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Google steps in to offer an alternative for "losers" of the FCC Auction 73

Last week the FCC's auction for the 700 MHz wireless spectrum ended with more than just a winner. The spectrum auction ended with bids totaling $19.592 billion.

Google's failure to win any of the spectrum surprised few analysts, at least compared to the company's ulterior motive of keeping the C-block of the 700 MHz spectrum open.  Even though the company lost its bid on the C-block, the company successfully lobbied for open access terms, meaning its future devices will work with the spectrum even if the user must pay an access fee.

Google is now moving on to the second item on its laundry list: "white space" between over-the-air digital television channels.

There are a number of heavy-handed tech companies, appropriately called the White Spaces Coalition, working together to deregulate and open access to new spectrums for wireless communication.  This includes Google, Microsoft, HP, Dell, Philips, Earthlink, Samsung and a few others who prefer to remain anonymous.

Microsoft founder Bill Gates personally petitioned to Congress for open access to these spectrums, traditionally used as padding between regulated radio signal blocks.

Google has announced a working model to deregulate the white space spectrums, which it will pitch to the FCC.

The designated white space falls between channels 2-51 within the radio frequencies currently used for analog and digital over-the-air television. Since there is a good amount of unused space on this part of the spectrum, specifically between 54 MHz and 698 MHz, White Spaces Coalition members propose this could instead be allocated for high speed broadband.

Google claims it developed technologies that will help the broadband internet access industry utilize these frequencies for high-speed internet services without interfering with devices such as wireless microphones and any other devices operating within that spectrum.

Of the 1040 licenses of the 700 MHz spectrum sold in FCC Auction 73, 69% went to companies planning to create broadband and wireless alternatives to existing infrastructure. 

No public member of the White Spaces Coalition won any of the Auction 73 spectrums, though members like Google were known to have bid. 

Google has petitioned American companies that it will provide schematics and information for those interested in freeing of the white space frequencies.

Unfortunately for Google and its friends, such call-to-arms may fall upon deaf ears.   Aside from the fact that the White Spaces Coalition consists of Auction 73 losers, a recent report alleges severe micromanagement at the FCC, which specifically details the futility of media reform lobbies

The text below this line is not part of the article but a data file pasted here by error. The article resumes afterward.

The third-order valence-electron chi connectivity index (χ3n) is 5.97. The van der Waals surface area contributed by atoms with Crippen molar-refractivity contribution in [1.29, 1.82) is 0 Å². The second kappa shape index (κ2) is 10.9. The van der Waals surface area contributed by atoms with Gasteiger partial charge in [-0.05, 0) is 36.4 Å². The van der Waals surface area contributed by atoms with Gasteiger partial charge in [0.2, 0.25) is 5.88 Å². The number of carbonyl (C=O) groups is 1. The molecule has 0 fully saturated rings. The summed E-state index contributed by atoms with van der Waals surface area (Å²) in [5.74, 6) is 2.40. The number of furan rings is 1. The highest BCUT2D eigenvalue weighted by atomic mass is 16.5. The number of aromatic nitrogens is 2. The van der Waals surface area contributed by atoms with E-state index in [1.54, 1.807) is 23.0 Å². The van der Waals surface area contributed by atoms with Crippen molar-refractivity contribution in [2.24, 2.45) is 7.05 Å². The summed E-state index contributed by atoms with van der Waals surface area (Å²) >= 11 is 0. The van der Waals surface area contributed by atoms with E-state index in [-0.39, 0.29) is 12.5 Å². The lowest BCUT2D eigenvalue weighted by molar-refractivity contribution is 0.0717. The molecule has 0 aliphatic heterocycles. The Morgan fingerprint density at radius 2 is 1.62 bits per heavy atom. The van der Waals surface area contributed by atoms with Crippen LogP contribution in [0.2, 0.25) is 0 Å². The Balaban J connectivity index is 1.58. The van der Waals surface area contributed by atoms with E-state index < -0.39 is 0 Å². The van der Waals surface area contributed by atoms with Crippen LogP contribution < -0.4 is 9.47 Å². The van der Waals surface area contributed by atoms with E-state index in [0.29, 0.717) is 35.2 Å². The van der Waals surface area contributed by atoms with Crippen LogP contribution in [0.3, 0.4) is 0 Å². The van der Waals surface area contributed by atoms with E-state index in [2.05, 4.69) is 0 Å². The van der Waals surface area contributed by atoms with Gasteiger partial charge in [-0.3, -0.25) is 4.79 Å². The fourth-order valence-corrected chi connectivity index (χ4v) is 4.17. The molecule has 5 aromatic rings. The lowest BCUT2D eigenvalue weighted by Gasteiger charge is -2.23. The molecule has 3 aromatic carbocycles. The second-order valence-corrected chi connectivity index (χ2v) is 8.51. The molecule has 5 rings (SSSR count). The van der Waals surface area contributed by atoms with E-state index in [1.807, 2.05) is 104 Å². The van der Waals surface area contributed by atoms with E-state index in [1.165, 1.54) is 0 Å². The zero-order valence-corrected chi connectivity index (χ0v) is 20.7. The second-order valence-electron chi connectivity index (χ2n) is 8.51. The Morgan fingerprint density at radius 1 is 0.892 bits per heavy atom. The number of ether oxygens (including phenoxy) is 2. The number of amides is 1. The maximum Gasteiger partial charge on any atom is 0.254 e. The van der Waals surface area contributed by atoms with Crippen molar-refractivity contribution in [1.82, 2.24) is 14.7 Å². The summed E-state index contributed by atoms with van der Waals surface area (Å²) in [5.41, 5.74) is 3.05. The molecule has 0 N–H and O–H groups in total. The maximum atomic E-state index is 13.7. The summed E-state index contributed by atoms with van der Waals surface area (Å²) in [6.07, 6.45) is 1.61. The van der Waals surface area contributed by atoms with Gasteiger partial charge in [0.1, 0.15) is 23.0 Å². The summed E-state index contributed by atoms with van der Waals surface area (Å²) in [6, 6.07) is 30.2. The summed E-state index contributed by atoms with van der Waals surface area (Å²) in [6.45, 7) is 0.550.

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By Etsp on 3/25/2008 4:47:10 PM , Rating: 2
quote:
First, this is not likely to happen at all. If those spaces could be reliably used without causing problems, they'd be licensed.
Let me put it into this perspective, if you have both Google and Microsoft backing the same thing, chances are that it is not only possible, but practical and profitable. Otherwise Microsoft wouldn't be caught dead working with Google...
quote:
Google makes oodles of money without paying much in the way of infrastructure costs.
Google has been buying up dark fiber for years...and I believe they are also investing in a undersea cable to link the west coast and Asia.


By darkpaw on 3/25/2008 4:51:04 PM , Rating: 2
I think you did miss my point on the first part. If it is feasible then it'll likely be licensed. Look how much money this last auction generated. If they could slice up existing spectrum into finer blocks without causing major issues that is a big potential windfall.

The problem is, my understanding at least is that the "white space" has already been included in the spectrums the existing broadcasters have paid for.


By roadrun777 on 3/25/2008 9:45:55 PM , Rating: 2
I think your wrong on this issue. It takes an enormous amount of red tape to get anything approved in the wireless arena.

There is a lot of spectrum that isn't licensed at all, for many varied reasons, and not all of them have to do with technology.

These spectrum that have been sold recently are already well defined and have been in use for quite some time now, so the legal framework is already there it just needs to be amended. Drawing up more legal and political support to section off and sell every last unused frequency would be an enormous task. One that may happen in the future, but I foresee a real battle in the future. Eventually "we the people" will have to fight for a chunk of free and clear spectrum that isn't regulated by wolves.


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